Given this portrait of an unremittingly pure and dedicated artist you can imagine the clash that would result when he is placed in the oft-romanticized milieu of the stereotypical smoke-filled jazz club. Here the musician was not a respected artist, but a mere entertainer and hired hand. Miles, no stranger to profanity himself, was shocked when a club owner shouted at him in French to get back on stage and play. From this grew the crusty exterior of which the exchange with the Washington matron is but an example. One is left wondering how differently things might have turned out had he been treated as a classical musician, playing every night to respectfully silent audiences.
There is also a glimpse into his frustrations in dealing with Columbia, his longtime record company. The corporate suits were constantly demanding that he produce albums on cue like some mindless automaton. For an artist who worked off the inspiration of the moment this was naturally a source of continuing distress. He got the last laugh on them when he jumped ship to Warners.
After Kind of Blue, Trane gradually eased his way out of the band and Miles was left with the problem of how to replace perhaps the only other musician he respected as his equal. Well, him and Gil Evans. Towards the end of his life, Miles kept only two musicians' portraits, Trane and Gil.
Again there was a period of fumbling until the answer came in the form of Wayne Shorter. Along the way he also picked up the preternaturally gifted Tony Williams on drums (who immediately started telling Miles how to play). Then came a gaggle of pianists, Chick Corea, Herbie Hancock, and Joe Zawinul. Ron Carter on bass was added and dropped when he would not go electric. His replacement was Dave Holland. McLaughlin on guitar completed the setting for In a Silent Way, arguably an even greater album than Kind of Blue. Each of these men went on to become a jazz icon in their own right. It is almost inconceivable to imagine such a concentration of talent in a single band.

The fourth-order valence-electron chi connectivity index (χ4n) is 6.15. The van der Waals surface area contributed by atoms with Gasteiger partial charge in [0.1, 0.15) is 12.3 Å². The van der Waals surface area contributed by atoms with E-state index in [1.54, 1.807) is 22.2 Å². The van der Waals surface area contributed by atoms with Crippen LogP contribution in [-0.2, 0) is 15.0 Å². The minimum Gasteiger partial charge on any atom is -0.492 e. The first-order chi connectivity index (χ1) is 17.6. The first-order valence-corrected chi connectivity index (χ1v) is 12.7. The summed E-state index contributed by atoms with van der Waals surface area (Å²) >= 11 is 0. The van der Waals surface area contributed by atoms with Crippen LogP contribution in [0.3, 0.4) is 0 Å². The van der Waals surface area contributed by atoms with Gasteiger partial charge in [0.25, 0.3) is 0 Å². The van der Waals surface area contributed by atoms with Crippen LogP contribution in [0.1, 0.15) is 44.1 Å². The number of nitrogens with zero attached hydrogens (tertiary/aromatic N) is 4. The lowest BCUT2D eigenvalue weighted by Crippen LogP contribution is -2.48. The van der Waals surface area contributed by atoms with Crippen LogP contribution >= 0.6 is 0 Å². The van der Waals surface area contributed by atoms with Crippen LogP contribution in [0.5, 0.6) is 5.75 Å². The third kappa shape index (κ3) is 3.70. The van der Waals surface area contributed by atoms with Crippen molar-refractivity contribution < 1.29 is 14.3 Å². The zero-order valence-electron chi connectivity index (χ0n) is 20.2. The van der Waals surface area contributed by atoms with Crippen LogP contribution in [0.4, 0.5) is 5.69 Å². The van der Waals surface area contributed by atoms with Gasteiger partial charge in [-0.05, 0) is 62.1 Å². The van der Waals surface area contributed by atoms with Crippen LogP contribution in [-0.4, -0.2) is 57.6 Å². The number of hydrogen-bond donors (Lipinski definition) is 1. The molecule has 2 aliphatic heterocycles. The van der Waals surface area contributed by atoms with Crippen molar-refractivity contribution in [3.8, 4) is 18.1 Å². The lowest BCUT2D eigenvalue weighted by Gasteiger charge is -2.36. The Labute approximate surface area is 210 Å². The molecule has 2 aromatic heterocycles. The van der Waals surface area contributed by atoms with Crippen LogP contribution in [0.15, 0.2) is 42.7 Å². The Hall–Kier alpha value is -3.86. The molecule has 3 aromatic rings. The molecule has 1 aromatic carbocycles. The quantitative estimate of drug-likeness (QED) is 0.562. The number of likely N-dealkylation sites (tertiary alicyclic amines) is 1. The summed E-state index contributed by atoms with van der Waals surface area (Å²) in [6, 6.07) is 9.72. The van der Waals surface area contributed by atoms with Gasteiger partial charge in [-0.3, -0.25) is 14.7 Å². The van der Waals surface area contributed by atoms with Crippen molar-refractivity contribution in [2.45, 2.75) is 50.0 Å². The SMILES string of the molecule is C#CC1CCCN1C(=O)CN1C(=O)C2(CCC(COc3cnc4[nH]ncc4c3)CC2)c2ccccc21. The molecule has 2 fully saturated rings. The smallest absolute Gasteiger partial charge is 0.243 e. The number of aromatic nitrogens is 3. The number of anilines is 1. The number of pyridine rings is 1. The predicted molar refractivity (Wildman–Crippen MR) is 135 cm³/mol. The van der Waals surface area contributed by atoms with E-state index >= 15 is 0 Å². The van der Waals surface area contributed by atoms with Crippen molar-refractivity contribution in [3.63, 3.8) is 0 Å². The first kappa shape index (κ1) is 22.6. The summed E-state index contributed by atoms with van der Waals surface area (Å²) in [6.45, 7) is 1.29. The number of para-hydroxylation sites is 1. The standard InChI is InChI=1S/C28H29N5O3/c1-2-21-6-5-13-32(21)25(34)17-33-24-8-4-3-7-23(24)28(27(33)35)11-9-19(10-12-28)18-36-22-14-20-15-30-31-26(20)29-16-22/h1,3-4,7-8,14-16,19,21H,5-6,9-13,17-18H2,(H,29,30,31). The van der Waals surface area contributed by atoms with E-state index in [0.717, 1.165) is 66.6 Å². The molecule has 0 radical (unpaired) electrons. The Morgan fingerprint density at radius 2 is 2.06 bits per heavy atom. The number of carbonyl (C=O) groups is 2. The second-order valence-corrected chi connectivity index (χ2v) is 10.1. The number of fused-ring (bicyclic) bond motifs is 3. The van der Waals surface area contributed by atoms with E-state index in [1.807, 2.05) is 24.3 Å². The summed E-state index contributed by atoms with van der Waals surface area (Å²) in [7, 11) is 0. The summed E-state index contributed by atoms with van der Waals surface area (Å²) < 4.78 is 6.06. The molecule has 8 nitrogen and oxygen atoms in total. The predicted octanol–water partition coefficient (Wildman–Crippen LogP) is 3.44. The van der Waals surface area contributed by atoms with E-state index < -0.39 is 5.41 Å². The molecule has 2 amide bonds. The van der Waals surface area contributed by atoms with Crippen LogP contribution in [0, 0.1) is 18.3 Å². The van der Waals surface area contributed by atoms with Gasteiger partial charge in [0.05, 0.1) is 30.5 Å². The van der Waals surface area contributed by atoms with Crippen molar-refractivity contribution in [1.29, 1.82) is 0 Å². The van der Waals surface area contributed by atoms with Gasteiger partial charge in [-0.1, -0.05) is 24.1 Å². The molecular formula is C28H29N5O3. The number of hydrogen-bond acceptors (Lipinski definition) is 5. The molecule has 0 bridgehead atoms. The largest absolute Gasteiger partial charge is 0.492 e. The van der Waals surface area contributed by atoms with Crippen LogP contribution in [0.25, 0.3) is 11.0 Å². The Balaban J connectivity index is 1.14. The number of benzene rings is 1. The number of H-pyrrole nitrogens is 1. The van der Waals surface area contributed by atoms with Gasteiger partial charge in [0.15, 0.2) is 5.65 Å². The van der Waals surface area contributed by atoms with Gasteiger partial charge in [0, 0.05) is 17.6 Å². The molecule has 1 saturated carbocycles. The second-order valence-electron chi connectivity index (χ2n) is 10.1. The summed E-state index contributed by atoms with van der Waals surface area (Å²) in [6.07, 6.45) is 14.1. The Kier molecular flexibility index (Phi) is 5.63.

The In a Silent Way group was not just talent but above all young talent. I often write jokingly of the Miles Davis School of Jazz, but it is clear from this book that the schooling worked both ways. He assembled this brilliant group of musicians so that he could learn from them and keep his music fresh and alive.
In a Silent Way also marks Miles' embrace of electricity. Some would say this also marks Miles' descent. Certainly, the author appears to be struggling manfully to make the best case for Miles' later albums. Another interesting tidbit in this book is the fact that Miles had very few jazz records in his collection, preferring to listen to almost anything else from classical to pop. At the very end of his life he professed an unwavering admiration for Cyndi Lauper's "Time after Time" and it became a staple of his concert performances. But then he had always admired singers and Frank Sinatra had a huge influence on his early playing. He wanted to play like the great singers. He also liked Willie Nelson and Prince and wanted to make an album with the latter. He also wanted to make an album based on Tosca. Unfortunately, neither of those projects came to fruition.
The author draws a parallel between Miles and Picasso which is spot on. Not in the literal sense naturally, but in the big picture: their towering stature in their respective fields, the constant changes in style in the never-ending quest for the new, the tumultuous lifestyle. They also shared this: they sucked in whatever was going on around them and it came out in their art. So, after all, what the artist eats for breakfast is important.